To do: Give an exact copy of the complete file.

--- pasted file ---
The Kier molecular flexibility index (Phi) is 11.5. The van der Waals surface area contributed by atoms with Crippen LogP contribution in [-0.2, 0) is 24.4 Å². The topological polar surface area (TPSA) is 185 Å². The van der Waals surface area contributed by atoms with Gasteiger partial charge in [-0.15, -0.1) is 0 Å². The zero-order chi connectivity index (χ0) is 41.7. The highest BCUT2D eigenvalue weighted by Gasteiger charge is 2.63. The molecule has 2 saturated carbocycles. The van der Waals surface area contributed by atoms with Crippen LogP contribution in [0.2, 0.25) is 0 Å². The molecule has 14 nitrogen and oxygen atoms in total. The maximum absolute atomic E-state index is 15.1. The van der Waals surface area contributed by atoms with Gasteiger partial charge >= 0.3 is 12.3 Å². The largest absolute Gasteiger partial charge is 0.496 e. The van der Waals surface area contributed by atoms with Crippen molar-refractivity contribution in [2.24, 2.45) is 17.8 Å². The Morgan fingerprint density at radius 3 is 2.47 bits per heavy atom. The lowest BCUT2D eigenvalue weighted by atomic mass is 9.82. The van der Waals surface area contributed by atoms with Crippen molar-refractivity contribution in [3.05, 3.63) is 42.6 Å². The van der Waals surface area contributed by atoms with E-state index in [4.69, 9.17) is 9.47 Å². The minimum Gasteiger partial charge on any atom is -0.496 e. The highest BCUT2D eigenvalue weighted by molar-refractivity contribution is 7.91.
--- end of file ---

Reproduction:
The Kier molecular flexibility index (Phi) is 11.5. The van der Waals surface area contributed by atoms with Crippen LogP contribution in [-0.2, 0) is 24.4 Å². The topological polar surface area (TPSA) is 185 Å². The van der Waals surface area contributed by atoms with Gasteiger partial charge in [-0.15, -0.1) is 0 Å². The zero-order chi connectivity index (χ0) is 41.7. The highest BCUT2D eigenvalue weighted by Gasteiger charge is 2.63. The molecule has 2 saturated carbocycles. The van der Waals surface area contributed by atoms with Crippen LogP contribution in [0.2, 0.25) is 0 Å². The molecule has 14 nitrogen and oxygen atoms in total. The maximum absolute atomic E-state index is 15.1. The van der Waals surface area contributed by atoms with Gasteiger partial charge >= 0.3 is 12.3 Å². The largest absolute Gasteiger partial charge is 0.496 e. The van der Waals surface area contributed by atoms with Crippen molar-refractivity contribution in [2.24, 2.45) is 17.8 Å². The Morgan fingerprint density at radius 3 is 2.47 bits per heavy atom. The lowest BCUT2D eigenvalue weighted by atomic mass is 9.82. The van der Waals surface area contributed by atoms with Crippen molar-refractivity contribution in [3.05, 3.63) is 42.6 Å². The van der Waals surface area contributed by atoms with E-state index in [4.69, 9.17) is 9.47 Å². The minimum Gasteiger partial charge on any atom is -0.496 e. The highest BCUT2D eigenvalue weighted by molar-refractivity contribution is 7.91.